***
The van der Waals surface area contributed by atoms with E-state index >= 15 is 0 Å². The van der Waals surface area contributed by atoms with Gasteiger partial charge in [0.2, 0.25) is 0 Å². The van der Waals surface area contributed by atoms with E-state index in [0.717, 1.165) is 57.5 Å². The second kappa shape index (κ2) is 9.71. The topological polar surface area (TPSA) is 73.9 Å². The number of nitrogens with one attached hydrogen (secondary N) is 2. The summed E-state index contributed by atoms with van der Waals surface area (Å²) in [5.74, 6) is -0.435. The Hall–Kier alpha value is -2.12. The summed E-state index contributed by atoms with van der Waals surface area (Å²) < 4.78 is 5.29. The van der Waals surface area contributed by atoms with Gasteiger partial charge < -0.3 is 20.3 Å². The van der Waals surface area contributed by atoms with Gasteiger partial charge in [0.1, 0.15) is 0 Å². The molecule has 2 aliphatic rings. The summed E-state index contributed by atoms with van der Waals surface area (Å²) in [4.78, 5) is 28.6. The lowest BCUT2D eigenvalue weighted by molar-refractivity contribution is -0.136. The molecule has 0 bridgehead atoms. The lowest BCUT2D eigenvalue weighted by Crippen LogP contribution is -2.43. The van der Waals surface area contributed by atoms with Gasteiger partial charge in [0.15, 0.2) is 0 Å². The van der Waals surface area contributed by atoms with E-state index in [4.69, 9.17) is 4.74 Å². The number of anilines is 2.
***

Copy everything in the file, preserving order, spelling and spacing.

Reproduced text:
The van der Waals surface area contributed by atoms with E-state index >= 15 is 0 Å². The van der Waals surface area contributed by atoms with Gasteiger partial charge in [0.2, 0.25) is 0 Å². The van der Waals surface area contributed by atoms with E-state index in [0.717, 1.165) is 57.5 Å². The second kappa shape index (κ2) is 9.71. The topological polar surface area (TPSA) is 73.9 Å². The number of nitrogens with one attached hydrogen (secondary N) is 2. The summed E-state index contributed by atoms with van der Waals surface area (Å²) in [5.74, 6) is -0.435. The Hall–Kier alpha value is -2.12. The summed E-state index contributed by atoms with van der Waals surface area (Å²) < 4.78 is 5.29. The van der Waals surface area contributed by atoms with Gasteiger partial charge < -0.3 is 20.3 Å². The van der Waals surface area contributed by atoms with Gasteiger partial charge in [0.1, 0.15) is 0 Å². The molecule has 2 aliphatic rings. The summed E-state index contributed by atoms with van der Waals surface area (Å²) in [4.78, 5) is 28.6. The lowest BCUT2D eigenvalue weighted by molar-refractivity contribution is -0.136. The molecule has 0 bridgehead atoms. The lowest BCUT2D eigenvalue weighted by Crippen LogP contribution is -2.43. The van der Waals surface area contributed by atoms with Gasteiger partial charge in [0.15, 0.2) is 0 Å². The van der Waals surface area contributed by atoms with E-state index in [4.69, 9.17) is 4.74 Å². The number of anilines is 2.